In this good look at how eBay is fighting Amazon for the future of retail, the PayPal mobile payments app sounds impressive – lots of personalization and a blend of offline and online whilst in store. And Square is now valued at $5billion. The bar is being set very high in this space.
And some think banks haven’t got their act fully together on mobile and security yet, which could hold the whole sector back. This report suggests 90% of mobile banking apps have security issues.
Creative & Social
Talk with anyone about Facebook and the subject of too many ads comes up. We suspect the problem is less about quantity and more about quality.
With all that targeting capability brands can target people really precisely. But without creative that is tailored to that group, the potential of additional targeting is diminished.
Facebook are retiring Sponsored Stories and extending the social actions to all formats. With the erosion in organic reach for posted content, the logic for creating better brand messaging is obvious; good free posts will go further through sharing and good paid for content is more likely to work – justifying the media spend. When we spoke at Facebook in the summer this was a hot topic and continues to be so.
But for agencies this remains a problem – industrializing the creation and production of content at scale needs lots of people and lots of time. So the cost is high. But given great creative can have a huge effect on performance this effort can be the best way to make your ad budget go farther.
Google have shared some good examples of work that goes the extra mile and how it has spayed off for Burberry, VW and others.
Sky Adsmart is finally here, with a good selection of brands using the opportunity to targeting their TV spend based on geography and household profile. It will be interesting to see how these brands get on.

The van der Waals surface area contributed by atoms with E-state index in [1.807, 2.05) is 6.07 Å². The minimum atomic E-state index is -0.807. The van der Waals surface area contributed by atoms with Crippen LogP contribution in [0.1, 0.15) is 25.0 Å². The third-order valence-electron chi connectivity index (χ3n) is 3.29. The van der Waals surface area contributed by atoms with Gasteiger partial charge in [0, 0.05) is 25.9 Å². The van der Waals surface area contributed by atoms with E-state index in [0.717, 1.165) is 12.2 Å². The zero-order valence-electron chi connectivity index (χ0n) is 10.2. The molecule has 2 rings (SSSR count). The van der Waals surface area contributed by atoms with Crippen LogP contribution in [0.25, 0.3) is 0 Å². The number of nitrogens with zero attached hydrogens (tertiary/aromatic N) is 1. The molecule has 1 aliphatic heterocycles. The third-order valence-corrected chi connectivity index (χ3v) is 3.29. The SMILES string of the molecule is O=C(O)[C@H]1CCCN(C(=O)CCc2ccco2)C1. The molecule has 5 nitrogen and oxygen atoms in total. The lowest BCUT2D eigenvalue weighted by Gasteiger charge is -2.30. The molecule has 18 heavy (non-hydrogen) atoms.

Addressable TV is a big focus for Google and this report looks at their strategy and their options. It’s clear that sport would be a good place to start and watching BT take on Sky shows how to do this.
But rather than going for the big expensive deals could Google find a smarter cheaper way in? The NBA game at the O2 last night sold out quickly and its clear that basketball has a big following in the UK yet it gets little or no TV coverage. Sky showed some playoff games last season and BT shows some games now. But could YouTube make a deal with the NBA to show their games in countries where they don’t have a TV deal? And could they do a similar deal to show Premier League soccer in the US.
Dreamworks have partnered with YouTube to produce YouTubeNation, a show that curates the best YouTube content and provides playlists. Is there an opportunity to do the same thing with a more local flavour here in Europe?
This is the Yahoo memo announcing their key ad person is out. Given he may walk away with over $40m after little more than a year he probably isn’t that upset
Brands can now target on Twitter using customer email addresses. Facebook offer something similar meaning brands need to rethink their CRM strategy.
A media Agency friend pointed out that a key reason for schlepping to Las Vegas for CES is the chance to discuss media deals with the big digital players – often without ever making it the show.
Net Neutrality is an issue in the US after a legal ruling – suggesting Comcast, Verizo etc can start to choose which content has priority. VC Fred Wilson articulates the issues here. It is less of an issue in Europe where we have much more competition but we will feel the effects.
Apple told to compensate parents whose kids fell for the in app purchasing scams where kids buy $65 bundles of smurfberries etc. Wonder if that applies here as we are £35 down. Surprised that Apple risks it reputation by letting these practices fester for so long.
A great example of using data – how Google reads the house numbers in Street View
Finally a Gartner survey says less than 1% of apps will be considered a financial success. The survey doesn’t look at brand apps but given other research showing most are rarely downloaded, there has been a lot of money wasted. Not many brands need an app, but they all need a Mobile Strategy. That’s where we can help.